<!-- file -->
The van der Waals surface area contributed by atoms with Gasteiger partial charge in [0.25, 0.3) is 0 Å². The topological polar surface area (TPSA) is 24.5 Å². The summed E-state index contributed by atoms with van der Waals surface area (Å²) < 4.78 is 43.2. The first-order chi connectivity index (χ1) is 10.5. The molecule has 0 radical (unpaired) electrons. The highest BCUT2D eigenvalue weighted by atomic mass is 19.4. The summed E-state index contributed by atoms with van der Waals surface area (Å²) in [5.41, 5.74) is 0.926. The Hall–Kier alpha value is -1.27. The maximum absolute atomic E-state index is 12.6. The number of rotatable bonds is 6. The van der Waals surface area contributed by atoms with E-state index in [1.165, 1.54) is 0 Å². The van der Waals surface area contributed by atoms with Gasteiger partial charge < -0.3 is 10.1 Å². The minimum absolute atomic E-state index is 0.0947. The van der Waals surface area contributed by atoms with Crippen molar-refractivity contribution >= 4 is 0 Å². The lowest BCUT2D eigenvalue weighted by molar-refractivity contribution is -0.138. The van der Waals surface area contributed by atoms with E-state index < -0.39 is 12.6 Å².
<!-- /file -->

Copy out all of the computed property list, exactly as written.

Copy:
The van der Waals surface area contributed by atoms with Gasteiger partial charge in [0.25, 0.3) is 0 Å². The topological polar surface area (TPSA) is 24.5 Å². The summed E-state index contributed by atoms with van der Waals surface area (Å²) < 4.78 is 43.2. The first-order chi connectivity index (χ1) is 10.5. The molecule has 0 radical (unpaired) electrons. The highest BCUT2D eigenvalue weighted by atomic mass is 19.4. The summed E-state index contributed by atoms with van der Waals surface area (Å²) in [5.41, 5.74) is 0.926. The Hall–Kier alpha value is -1.27. The maximum absolute atomic E-state index is 12.6. The number of rotatable bonds is 6. The van der Waals surface area contributed by atoms with E-state index in [1.165, 1.54) is 0 Å². The van der Waals surface area contributed by atoms with Gasteiger partial charge < -0.3 is 10.1 Å². The minimum absolute atomic E-state index is 0.0947. The van der Waals surface area contributed by atoms with Crippen molar-refractivity contribution >= 4 is 0 Å². The lowest BCUT2D eigenvalue weighted by molar-refractivity contribution is -0.138. The van der Waals surface area contributed by atoms with E-state index < -0.39 is 12.6 Å².